Introduction to Atoms and Elements

What you’ll learn to do: Define atoms and elements

You’re probably familiar with the concept of atoms. They are the fundamental unit of matter—everything is made up of atoms, which come together in unique ways to form different things. Before you can understand chemical reactions, you must first understand the way that atoms work.

Over the years, scientists have used different models to visualize atoms as our understanding has changed. You may be familiar with a few of the models in Figure 1. In this course, we largely use the Bohr model.

Four atomic models. The Thomson model features a positive mass with smaller negative particle scattered inside it. The Rutherford model has a positive nucleus, with electrons orbiting around the nucleus on defined paths. The Bohr model is made up of concentric circles; the center is the positive nucleus, and electrons are located in different circles, which represent orbitals. The Heisenberg/Schrödinger model is the most abstract, with the positive and negative elements not specifically represented. Instead the model is shaped like a flower, with six ‘petals,’ which are made up of three intersecting orbital paths (P 1s, P 2s, and P 3s)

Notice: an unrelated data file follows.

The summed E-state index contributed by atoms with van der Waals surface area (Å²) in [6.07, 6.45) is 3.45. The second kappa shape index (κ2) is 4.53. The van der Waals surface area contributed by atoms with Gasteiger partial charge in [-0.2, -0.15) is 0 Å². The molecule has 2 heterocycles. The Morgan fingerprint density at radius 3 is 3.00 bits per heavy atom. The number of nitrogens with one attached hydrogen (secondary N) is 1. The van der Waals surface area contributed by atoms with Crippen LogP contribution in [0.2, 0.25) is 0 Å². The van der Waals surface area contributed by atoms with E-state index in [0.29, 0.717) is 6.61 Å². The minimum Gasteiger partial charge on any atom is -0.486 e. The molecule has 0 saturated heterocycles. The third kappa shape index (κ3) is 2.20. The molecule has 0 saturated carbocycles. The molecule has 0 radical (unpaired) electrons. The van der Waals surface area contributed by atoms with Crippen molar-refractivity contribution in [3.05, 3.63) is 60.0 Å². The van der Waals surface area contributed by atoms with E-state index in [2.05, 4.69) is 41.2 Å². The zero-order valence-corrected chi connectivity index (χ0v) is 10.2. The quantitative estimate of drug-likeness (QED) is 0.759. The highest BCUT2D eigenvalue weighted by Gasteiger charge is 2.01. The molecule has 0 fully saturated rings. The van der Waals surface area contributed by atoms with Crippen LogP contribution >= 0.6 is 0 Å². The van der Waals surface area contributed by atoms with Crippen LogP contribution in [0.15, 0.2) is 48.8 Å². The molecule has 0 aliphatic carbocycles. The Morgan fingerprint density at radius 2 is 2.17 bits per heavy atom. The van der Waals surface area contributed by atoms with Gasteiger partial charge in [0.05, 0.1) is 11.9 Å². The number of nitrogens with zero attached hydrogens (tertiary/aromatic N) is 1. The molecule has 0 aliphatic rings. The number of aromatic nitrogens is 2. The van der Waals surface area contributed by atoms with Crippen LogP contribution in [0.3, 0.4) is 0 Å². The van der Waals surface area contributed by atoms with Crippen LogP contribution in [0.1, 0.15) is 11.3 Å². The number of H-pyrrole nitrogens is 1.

Figure 1. The evolution of atomic models over the years. As our understanding of atoms has evolved, the models we use to depict them have changed. The first model is the Thomson model, followed by the Rutherford model, the Bohr model, and the Heisenberg/Schrödinger model.


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